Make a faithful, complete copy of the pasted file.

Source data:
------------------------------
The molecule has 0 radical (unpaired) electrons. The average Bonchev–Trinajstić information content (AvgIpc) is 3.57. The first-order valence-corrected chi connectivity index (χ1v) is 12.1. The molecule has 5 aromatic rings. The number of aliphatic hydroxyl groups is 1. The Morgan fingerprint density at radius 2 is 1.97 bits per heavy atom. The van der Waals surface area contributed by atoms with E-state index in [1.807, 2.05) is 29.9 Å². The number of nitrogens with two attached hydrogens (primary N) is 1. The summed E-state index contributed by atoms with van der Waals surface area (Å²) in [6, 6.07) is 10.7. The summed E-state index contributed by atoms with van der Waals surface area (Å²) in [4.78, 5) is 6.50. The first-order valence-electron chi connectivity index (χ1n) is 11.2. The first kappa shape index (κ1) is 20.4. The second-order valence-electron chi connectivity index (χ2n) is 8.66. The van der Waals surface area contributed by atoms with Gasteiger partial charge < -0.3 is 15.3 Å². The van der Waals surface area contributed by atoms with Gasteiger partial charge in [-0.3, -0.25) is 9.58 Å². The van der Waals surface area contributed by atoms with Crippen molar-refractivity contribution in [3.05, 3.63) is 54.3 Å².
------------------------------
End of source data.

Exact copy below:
The molecule has 0 radical (unpaired) electrons. The average Bonchev–Trinajstić information content (AvgIpc) is 3.57. The first-order valence-corrected chi connectivity index (χ1v) is 12.1. The molecule has 5 aromatic rings. The number of aliphatic hydroxyl groups is 1. The Morgan fingerprint density at radius 2 is 1.97 bits per heavy atom. The van der Waals surface area contributed by atoms with E-state index in [1.807, 2.05) is 29.9 Å². The number of nitrogens with two attached hydrogens (primary N) is 1. The summed E-state index contributed by atoms with van der Waals surface area (Å²) in [6, 6.07) is 10.7. The summed E-state index contributed by atoms with van der Waals surface area (Å²) in [4.78, 5) is 6.50. The first-order valence-electron chi connectivity index (χ1n) is 11.2. The first kappa shape index (κ1) is 20.4. The second-order valence-electron chi connectivity index (χ2n) is 8.66. The van der Waals surface area contributed by atoms with Gasteiger partial charge < -0.3 is 15.3 Å². The van der Waals surface area contributed by atoms with Gasteiger partial charge in [-0.3, -0.25) is 9.58 Å². The van der Waals surface area contributed by atoms with Crippen molar-refractivity contribution in [3.05, 3.63) is 54.3 Å².